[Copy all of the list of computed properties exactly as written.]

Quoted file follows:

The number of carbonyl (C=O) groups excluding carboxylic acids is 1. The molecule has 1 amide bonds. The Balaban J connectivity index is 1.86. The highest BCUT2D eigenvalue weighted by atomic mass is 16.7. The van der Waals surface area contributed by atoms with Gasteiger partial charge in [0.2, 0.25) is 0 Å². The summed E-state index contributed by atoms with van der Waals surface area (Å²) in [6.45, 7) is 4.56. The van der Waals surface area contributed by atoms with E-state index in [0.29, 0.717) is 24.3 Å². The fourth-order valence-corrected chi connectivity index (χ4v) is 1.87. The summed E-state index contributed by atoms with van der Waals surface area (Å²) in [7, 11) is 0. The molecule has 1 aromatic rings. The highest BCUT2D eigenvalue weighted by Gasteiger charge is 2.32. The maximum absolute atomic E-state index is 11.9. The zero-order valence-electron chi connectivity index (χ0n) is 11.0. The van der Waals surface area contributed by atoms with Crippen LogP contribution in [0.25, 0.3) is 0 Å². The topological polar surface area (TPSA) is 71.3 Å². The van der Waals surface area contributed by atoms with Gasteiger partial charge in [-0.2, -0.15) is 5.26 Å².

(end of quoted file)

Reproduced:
The number of carbonyl (C=O) groups excluding carboxylic acids is 1. The molecule has 1 amide bonds. The Balaban J connectivity index is 1.86. The highest BCUT2D eigenvalue weighted by atomic mass is 16.7. The van der Waals surface area contributed by atoms with Gasteiger partial charge in [0.2, 0.25) is 0 Å². The summed E-state index contributed by atoms with van der Waals surface area (Å²) in [6.45, 7) is 4.56. The van der Waals surface area contributed by atoms with E-state index in [0.29, 0.717) is 24.3 Å². The fourth-order valence-corrected chi connectivity index (χ4v) is 1.87. The summed E-state index contributed by atoms with van der Waals surface area (Å²) in [7, 11) is 0. The molecule has 1 aromatic rings. The highest BCUT2D eigenvalue weighted by Gasteiger charge is 2.32. The maximum absolute atomic E-state index is 11.9. The zero-order valence-electron chi connectivity index (χ0n) is 11.0. The van der Waals surface area contributed by atoms with Crippen LogP contribution in [0.25, 0.3) is 0 Å². The topological polar surface area (TPSA) is 71.3 Å². The van der Waals surface area contributed by atoms with Gasteiger partial charge in [-0.2, -0.15) is 5.26 Å².